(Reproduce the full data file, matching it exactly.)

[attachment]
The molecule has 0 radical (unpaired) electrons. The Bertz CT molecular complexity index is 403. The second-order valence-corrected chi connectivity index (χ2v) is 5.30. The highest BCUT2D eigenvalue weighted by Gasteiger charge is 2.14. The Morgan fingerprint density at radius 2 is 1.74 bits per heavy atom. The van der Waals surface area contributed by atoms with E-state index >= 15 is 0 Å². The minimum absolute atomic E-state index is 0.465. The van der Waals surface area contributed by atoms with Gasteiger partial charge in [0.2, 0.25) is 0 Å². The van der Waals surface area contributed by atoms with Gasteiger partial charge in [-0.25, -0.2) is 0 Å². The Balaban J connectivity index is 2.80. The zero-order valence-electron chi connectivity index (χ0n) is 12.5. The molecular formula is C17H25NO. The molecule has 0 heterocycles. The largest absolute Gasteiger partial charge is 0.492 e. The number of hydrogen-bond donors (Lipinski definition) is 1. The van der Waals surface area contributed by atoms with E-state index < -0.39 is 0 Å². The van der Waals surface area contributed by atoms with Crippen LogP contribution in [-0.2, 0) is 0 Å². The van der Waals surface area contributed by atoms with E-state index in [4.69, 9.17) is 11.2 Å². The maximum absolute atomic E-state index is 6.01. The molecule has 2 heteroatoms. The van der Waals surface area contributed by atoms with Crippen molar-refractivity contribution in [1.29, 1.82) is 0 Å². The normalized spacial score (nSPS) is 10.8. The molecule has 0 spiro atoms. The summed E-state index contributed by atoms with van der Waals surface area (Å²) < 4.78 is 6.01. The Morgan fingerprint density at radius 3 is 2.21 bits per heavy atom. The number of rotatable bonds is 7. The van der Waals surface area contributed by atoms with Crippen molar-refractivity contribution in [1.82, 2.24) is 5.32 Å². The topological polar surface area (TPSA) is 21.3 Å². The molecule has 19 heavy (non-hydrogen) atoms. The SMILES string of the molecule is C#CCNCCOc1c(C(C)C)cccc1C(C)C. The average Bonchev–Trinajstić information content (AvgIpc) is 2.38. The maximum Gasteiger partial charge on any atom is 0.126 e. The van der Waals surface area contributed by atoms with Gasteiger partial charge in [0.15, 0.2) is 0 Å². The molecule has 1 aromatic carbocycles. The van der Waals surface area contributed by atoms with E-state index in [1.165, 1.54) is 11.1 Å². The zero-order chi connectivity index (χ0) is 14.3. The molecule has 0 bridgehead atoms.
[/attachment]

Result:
The molecule has 0 radical (unpaired) electrons. The Bertz CT molecular complexity index is 403. The second-order valence-corrected chi connectivity index (χ2v) is 5.30. The highest BCUT2D eigenvalue weighted by Gasteiger charge is 2.14. The Morgan fingerprint density at radius 2 is 1.74 bits per heavy atom. The van der Waals surface area contributed by atoms with E-state index >= 15 is 0 Å². The minimum absolute atomic E-state index is 0.465. The van der Waals surface area contributed by atoms with Gasteiger partial charge in [0.2, 0.25) is 0 Å². The van der Waals surface area contributed by atoms with Gasteiger partial charge in [-0.25, -0.2) is 0 Å². The Balaban J connectivity index is 2.80. The zero-order valence-electron chi connectivity index (χ0n) is 12.5. The molecular formula is C17H25NO. The molecule has 0 heterocycles. The largest absolute Gasteiger partial charge is 0.492 e. The number of hydrogen-bond donors (Lipinski definition) is 1. The van der Waals surface area contributed by atoms with E-state index < -0.39 is 0 Å². The van der Waals surface area contributed by atoms with Crippen LogP contribution in [-0.2, 0) is 0 Å². The van der Waals surface area contributed by atoms with E-state index in [4.69, 9.17) is 11.2 Å². The maximum absolute atomic E-state index is 6.01. The molecule has 2 heteroatoms. The van der Waals surface area contributed by atoms with Crippen molar-refractivity contribution in [1.29, 1.82) is 0 Å². The normalized spacial score (nSPS) is 10.8. The molecule has 0 spiro atoms. The summed E-state index contributed by atoms with van der Waals surface area (Å²) < 4.78 is 6.01. The Morgan fingerprint density at radius 3 is 2.21 bits per heavy atom. The number of rotatable bonds is 7. The van der Waals surface area contributed by atoms with Crippen molar-refractivity contribution in [1.82, 2.24) is 5.32 Å². The topological polar surface area (TPSA) is 21.3 Å². The molecule has 19 heavy (non-hydrogen) atoms. The SMILES string of the molecule is C#CCNCCOc1c(C(C)C)cccc1C(C)C. The average Bonchev–Trinajstić information content (AvgIpc) is 2.38. The maximum Gasteiger partial charge on any atom is 0.126 e. The van der Waals surface area contributed by atoms with Gasteiger partial charge in [0.15, 0.2) is 0 Å². The molecule has 1 aromatic carbocycles. The van der Waals surface area contributed by atoms with E-state index in [1.165, 1.54) is 11.1 Å². The zero-order chi connectivity index (χ0) is 14.3. The molecule has 0 bridgehead atoms.